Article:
Wireless Networking Breaking Down Barriers

Aug. 22, 2011
Increased adoption of mesh networking and its self-healing capabilities could help to propel wireless networking to strong growth through 2015

Increased adoption of mesh networking and its self-healing capabilities could help to propel wireless networking to strong growth through 2015, according to recent research from VDC Research ( Market growth has been strengthened by technology enhancements that help to overcome concerns over reliability, latency and security, analysts say.

Growth of wireless networking in industrial facilities is driven by a variety of factors, however, including improved efficiency, cost reductions, increased productivity, and the ability to install wireless where wired solutions are impractical or impossible. Wireless networking reduces the majority of the cabling required, along with associated costs; it also allows easier add-ons, changes and removal of functions.

Despite the benefits of wireless networking, VDC Research does not expect the real emergence of the technology throughout the control hierarchy for most applications within the next five years, particularly for critical applications.

VDC forecasts the market for wireless networking products (access points, antennas, gateways, modems, repeaters, routers, switches, transceivers and standalone network management software) to grow from less than $400 million in 2010 to close to $1.3 billion in 2015.

Although data acquisition will remain the primary application served by wireless networking solutions, demand is growing most markedly for process, motion and logic control applications (see figure).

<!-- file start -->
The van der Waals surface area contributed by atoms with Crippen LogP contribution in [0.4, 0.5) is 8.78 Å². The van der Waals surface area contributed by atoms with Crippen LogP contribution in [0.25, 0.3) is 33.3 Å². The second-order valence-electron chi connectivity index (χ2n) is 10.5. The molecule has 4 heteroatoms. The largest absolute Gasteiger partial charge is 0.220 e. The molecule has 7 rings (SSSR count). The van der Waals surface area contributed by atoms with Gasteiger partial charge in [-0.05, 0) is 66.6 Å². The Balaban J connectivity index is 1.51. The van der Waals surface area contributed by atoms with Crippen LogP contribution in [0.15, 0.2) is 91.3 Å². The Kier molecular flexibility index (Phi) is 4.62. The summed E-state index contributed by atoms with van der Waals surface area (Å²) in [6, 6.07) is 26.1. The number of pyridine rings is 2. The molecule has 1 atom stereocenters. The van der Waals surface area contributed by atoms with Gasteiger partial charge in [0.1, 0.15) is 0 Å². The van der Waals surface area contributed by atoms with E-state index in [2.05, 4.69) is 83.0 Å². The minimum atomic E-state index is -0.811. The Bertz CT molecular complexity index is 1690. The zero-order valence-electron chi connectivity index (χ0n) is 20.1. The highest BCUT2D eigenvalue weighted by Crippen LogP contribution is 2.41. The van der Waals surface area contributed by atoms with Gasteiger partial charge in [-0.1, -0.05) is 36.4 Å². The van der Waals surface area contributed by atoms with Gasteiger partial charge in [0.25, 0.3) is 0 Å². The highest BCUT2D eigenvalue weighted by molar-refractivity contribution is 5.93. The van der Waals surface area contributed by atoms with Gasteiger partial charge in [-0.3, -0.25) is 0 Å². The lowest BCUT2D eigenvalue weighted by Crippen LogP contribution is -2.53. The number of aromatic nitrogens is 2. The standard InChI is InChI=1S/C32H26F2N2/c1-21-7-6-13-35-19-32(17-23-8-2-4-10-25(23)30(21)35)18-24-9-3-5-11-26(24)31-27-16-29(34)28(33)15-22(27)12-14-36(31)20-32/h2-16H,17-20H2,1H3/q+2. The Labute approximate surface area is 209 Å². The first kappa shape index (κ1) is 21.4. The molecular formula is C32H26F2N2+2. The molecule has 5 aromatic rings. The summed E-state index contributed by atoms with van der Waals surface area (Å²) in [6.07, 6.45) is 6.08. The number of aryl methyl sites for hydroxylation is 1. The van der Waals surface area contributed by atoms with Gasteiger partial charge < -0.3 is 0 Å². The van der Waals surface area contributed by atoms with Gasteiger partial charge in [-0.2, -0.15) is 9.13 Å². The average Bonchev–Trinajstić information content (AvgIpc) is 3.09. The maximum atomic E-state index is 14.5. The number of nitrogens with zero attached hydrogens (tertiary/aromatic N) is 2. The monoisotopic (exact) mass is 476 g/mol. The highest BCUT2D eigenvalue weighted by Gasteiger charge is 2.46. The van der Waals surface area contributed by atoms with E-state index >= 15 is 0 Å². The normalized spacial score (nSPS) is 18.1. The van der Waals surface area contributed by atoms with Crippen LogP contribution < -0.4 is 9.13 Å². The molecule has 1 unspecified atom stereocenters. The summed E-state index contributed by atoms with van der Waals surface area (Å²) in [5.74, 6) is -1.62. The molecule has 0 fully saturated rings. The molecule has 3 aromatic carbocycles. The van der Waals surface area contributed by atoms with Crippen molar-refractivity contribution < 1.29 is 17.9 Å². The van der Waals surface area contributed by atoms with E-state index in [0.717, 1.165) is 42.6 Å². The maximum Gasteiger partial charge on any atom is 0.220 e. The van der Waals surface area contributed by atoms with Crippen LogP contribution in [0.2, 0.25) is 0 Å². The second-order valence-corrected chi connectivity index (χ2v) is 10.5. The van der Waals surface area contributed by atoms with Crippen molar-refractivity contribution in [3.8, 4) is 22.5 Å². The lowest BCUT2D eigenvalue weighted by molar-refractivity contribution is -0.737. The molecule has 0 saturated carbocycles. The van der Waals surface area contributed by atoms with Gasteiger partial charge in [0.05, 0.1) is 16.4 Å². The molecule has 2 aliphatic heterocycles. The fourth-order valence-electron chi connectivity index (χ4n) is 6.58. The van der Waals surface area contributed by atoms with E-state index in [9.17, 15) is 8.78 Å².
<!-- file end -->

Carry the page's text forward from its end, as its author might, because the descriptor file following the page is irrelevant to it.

Fieldbus Foundation Enhances Specifications

The Fieldbus Foundation ( made enhancements to its Foundation fieldbus physical layer technology, and states that the latest updates to the H1 (31.25 kbps) physical layer specifications will improve the robustness of fieldbus control systems by optimizing device interoperability and integration. End users will benefit from improved installation, commissioning and startups.

Enhancements include addition of a test procedure for isolated couplers to the existing Foundation fieldbus Coupler Test Specification, with registration of isolated couplers now possible; improvements to the H1 Physical Layer Conformance Test Specification, the most significant changes including the addition of a receive jitter test case and a device-coupler interoperability test; updates to the H1 Physical Layer Test Specification to remove obsolete profiles and align new references in the document with the current International Electrotechnical Commission (IEC) specifications, with coupler profiles also added to the specification; and miscellaneous updates to the Cable Specification.

"The Fieldbus Foundation's rigorous interoperability test and registration procedures thoroughly examine all aspects of a fieldbus device," said Stephen Mitschke, Fieldbus Foundation's director of fieldbus products. "The latest enhancements to our physical layer specifications will strengthen this testing and provide end users with greater confidence that registered Foundation fieldbus devices can be employed in a tightly integrated, interoperable control system architecture."

Implementation of the new H1 Physical Layer Test Specification Version 2.0 is not immediately required, although fieldbus device developers are encouraged to start using the specification as soon as possible. The updated specification will become mandatory with the next major release of the Fieldbus Foundation's Interoperability Test Kit (ITK).